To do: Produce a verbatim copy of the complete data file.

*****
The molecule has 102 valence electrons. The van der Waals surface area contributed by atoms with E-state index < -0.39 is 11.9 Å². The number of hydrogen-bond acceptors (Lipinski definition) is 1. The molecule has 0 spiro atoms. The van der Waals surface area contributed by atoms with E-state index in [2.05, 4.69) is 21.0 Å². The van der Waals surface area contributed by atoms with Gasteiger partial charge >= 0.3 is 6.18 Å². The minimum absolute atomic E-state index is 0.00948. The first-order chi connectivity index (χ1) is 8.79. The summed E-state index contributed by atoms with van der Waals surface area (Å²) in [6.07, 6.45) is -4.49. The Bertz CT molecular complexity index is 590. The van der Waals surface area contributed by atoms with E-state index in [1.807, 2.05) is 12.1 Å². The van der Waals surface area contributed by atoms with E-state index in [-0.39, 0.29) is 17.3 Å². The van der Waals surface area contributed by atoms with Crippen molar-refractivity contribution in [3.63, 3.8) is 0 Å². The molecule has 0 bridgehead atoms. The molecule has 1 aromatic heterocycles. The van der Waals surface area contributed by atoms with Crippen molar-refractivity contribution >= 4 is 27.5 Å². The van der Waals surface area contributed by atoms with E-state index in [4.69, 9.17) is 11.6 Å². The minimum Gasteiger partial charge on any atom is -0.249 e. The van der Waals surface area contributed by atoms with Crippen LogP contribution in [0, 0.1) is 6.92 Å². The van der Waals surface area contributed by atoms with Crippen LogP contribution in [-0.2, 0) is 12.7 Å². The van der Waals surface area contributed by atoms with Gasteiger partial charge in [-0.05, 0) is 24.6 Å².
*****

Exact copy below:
The molecule has 102 valence electrons. The van der Waals surface area contributed by atoms with E-state index < -0.39 is 11.9 Å². The number of hydrogen-bond acceptors (Lipinski definition) is 1. The molecule has 0 spiro atoms. The van der Waals surface area contributed by atoms with E-state index in [2.05, 4.69) is 21.0 Å². The van der Waals surface area contributed by atoms with Gasteiger partial charge >= 0.3 is 6.18 Å². The minimum absolute atomic E-state index is 0.00948. The first-order chi connectivity index (χ1) is 8.79. The summed E-state index contributed by atoms with van der Waals surface area (Å²) in [6.07, 6.45) is -4.49. The Bertz CT molecular complexity index is 590. The van der Waals surface area contributed by atoms with E-state index in [1.807, 2.05) is 12.1 Å². The van der Waals surface area contributed by atoms with E-state index in [-0.39, 0.29) is 17.3 Å². The van der Waals surface area contributed by atoms with Crippen molar-refractivity contribution in [3.63, 3.8) is 0 Å². The molecule has 0 bridgehead atoms. The molecule has 1 aromatic heterocycles. The van der Waals surface area contributed by atoms with Crippen molar-refractivity contribution >= 4 is 27.5 Å². The van der Waals surface area contributed by atoms with E-state index in [4.69, 9.17) is 11.6 Å². The minimum Gasteiger partial charge on any atom is -0.249 e. The van der Waals surface area contributed by atoms with Crippen LogP contribution in [0, 0.1) is 6.92 Å². The van der Waals surface area contributed by atoms with Crippen LogP contribution in [-0.2, 0) is 12.7 Å². The van der Waals surface area contributed by atoms with Gasteiger partial charge in [-0.05, 0) is 24.6 Å².